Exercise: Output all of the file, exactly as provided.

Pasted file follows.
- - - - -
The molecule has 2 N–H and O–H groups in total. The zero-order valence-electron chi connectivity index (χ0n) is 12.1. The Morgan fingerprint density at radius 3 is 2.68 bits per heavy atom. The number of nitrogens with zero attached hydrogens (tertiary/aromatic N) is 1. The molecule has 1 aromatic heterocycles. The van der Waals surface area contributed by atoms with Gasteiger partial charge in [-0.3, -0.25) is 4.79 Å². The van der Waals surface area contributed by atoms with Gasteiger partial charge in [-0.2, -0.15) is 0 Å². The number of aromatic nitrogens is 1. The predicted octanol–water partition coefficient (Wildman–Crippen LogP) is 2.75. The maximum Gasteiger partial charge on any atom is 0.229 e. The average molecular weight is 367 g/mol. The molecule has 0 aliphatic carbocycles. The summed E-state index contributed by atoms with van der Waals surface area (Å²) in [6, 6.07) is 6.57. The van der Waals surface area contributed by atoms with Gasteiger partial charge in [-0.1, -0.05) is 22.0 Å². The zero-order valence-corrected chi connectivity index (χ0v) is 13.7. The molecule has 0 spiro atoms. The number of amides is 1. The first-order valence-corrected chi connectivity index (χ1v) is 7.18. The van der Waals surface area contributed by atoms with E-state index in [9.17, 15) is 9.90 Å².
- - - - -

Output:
The molecule has 2 N–H and O–H groups in total. The zero-order valence-electron chi connectivity index (χ0n) is 12.1. The Morgan fingerprint density at radius 3 is 2.68 bits per heavy atom. The number of nitrogens with zero attached hydrogens (tertiary/aromatic N) is 1. The molecule has 1 aromatic heterocycles. The van der Waals surface area contributed by atoms with Gasteiger partial charge in [-0.3, -0.25) is 4.79 Å². The van der Waals surface area contributed by atoms with Gasteiger partial charge in [-0.2, -0.15) is 0 Å². The number of aromatic nitrogens is 1. The predicted octanol–water partition coefficient (Wildman–Crippen LogP) is 2.75. The maximum Gasteiger partial charge on any atom is 0.229 e. The average molecular weight is 367 g/mol. The molecule has 0 aliphatic carbocycles. The summed E-state index contributed by atoms with van der Waals surface area (Å²) in [6, 6.07) is 6.57. The van der Waals surface area contributed by atoms with Gasteiger partial charge in [-0.1, -0.05) is 22.0 Å². The zero-order valence-corrected chi connectivity index (χ0v) is 13.7. The molecule has 0 spiro atoms. The number of amides is 1. The first-order valence-corrected chi connectivity index (χ1v) is 7.18. The van der Waals surface area contributed by atoms with E-state index in [9.17, 15) is 9.90 Å².